The Roman de Renart is translated

Authorship of Ysengrimus has been challenged, but the Ysengrimus exists and it was rewritten in various European languages, the languages of the Netherlands and German, in particular. At any rate, it is of crucial importance that famed translator and printer William Caxton (c. 1415 – c. March 1492) wrote an English version of Reynard the Fox. (See William CaxtonWikipedia, the free encyclopedia.) (This translation is available online: The History of Reynard the Fox.)

From “goupil” to “renarT” and “Renard”

Reynard the Fox had to be popular in England as otherwise the expression “it’s no skin off my nose” could not be traced back, albeit hypothetically, to the Reynard cycle. In France, the Roman de Renart was so popular that goupil, the French word for fox, was replaced by Renart, but La Fontaine uses the modern spelling: renard. Now, if the fox lost his name goupil to become Renart, the Roman de Renart may also have influenced the English language.

Given the popularity and wide dissemination of Reynard the Fox, crediting a linguistic element to Reynard the Fox makes sense. In fact, crediting a linguistic element to a popular fable often makes sense. These stories were in circulation. Persons who could not read were told about Reynard, just as they were told Jacobus de Voragine‘s Golden Legend.

The Roman de Renart as a satire

According to Wikipedia,

Ysengrimus is usually held to be an allegory for the corrupt monks of the Roman Catholic Church. His [Ysengrimus’] greed is what typically causes him to be led astray. He is made to make statements such as “commit whatever sins you please; you will be absolved if you can pay.”[4] 

One could buy indulgences and do penance in purgatory:

purgatory, the condition, process, or place of purification or temporary punishment in which, according to medieval Christian and Roman Catholic belief, the souls of those who die in a state of grace are made ready for heaven.[5]

Obviously, the Roman de Renart was not written for children, but there are children’s adaptations of its many tales. In such versions, Renart does not rape Dame Hersent and when the wolf loses his tail to escape “vilains” who will kill him, he feels no pain. The Roman de Renart includes the tail-fisher motif (ATU  2; Perry Index 17 and (“The Fox with the Swollen Belly) (Perry Index number 24). (See RELATED ARTICLES)



ATU 2: The Tail-Fisher (Aarne-Thompson-Üther classification system)
Perry Index 17 (“The Fox without a Tail”)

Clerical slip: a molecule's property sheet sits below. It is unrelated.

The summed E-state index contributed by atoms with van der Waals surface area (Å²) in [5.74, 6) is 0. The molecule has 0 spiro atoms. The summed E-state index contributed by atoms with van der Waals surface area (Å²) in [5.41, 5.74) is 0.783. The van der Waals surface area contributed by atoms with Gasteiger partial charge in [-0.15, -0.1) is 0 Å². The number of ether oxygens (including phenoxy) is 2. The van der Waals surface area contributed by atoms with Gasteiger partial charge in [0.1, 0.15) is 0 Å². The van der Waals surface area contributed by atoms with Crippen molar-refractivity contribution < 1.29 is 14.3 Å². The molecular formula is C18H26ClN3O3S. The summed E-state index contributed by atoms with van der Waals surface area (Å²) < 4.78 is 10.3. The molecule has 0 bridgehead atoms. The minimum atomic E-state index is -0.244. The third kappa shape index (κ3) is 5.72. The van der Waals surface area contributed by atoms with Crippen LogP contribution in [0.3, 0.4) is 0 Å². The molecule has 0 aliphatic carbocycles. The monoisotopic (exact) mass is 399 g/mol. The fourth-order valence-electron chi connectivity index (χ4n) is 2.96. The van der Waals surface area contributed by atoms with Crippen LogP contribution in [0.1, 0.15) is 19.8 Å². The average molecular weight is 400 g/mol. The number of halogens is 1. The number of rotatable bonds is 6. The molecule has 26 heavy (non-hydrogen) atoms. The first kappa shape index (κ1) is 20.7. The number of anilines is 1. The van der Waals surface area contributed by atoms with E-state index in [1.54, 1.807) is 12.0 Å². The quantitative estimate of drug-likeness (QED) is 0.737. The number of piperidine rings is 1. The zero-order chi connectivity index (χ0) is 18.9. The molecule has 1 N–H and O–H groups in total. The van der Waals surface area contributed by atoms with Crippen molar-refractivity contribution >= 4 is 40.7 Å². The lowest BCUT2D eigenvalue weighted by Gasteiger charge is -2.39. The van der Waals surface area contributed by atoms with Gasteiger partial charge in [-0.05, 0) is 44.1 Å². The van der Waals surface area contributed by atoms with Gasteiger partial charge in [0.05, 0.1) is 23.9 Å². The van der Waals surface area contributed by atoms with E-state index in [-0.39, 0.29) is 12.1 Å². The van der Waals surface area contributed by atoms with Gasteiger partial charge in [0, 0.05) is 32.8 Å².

Perry Index 24 (“The Fox with the Swollen Belly”)

In A. A. Milne‘s[6] Winnie-the-Pooh, Eeyore loses a tail, which may remind one of the Tail-Fisher (ATU 2), but the tail is not severed or caught in the ice. The tail is lost but will be found. As for Bruin the bear’s nose, it will grow back.

Such is not the case with the Æsopic fox or La Fontaine “Renard ayant la queue coupée.” Besides, Bruin’s nose is caught just as Ysengrin’s tail is caught in the ice which forces him to lose it in order to survive.

There are differences between ATU 2 and our Æsopic fables as well as similarities. But what is fascinating is that Bruin’s sad encounter with Renart and Lanfroi the forester may have helped shape the English language: “It’s no skin off my nose.”

Let this be our conclusion.

Wishing all of you a good week.




Sources and Resources


[1] Jean Dufournet & Andrée Méline (traduction) et Jean Dufournet (introduction), Le Roman de Renart (Paris: GF Flammarion, 1985), pp 72-79.

[2] Jean Subrenat, “Rape and Adultery: Reflected Facets of Feudal Justice in the Roman de Renart,” in Kenneth Varty, ed. Reynard the Fox: Social Engagement and Cultural Metamorphoses in the Beast Epic from the Middle Ages to the Present (New York & Oxford: Berghahn, 2000), pp. 16-35.

[3] Jill Mann “The Satiric Vision of the Ysengrimus,” in Kenneth Varty, ed. op. cit, pp. 1-15.

[4] Ysengrimus, Wikipedia – the free encyclopedia.

[5] “purgatory”. Encyclopædia Britannica. Encyclopædia Britannica Online.
Encyclopædia Britannica Inc., 2014. Web. 04 oct.. 2014

[6] “A. A. Milne”. Encyclopædia Britannica. Encyclopædia Britannica Online. Encyclopædia Britannica Inc., 2014. Web. 05 oct.. 2014 <http://www.britannica.com/EBchecked/topic/383024/AA-Milne>.


© Micheline Walker
5 October 2014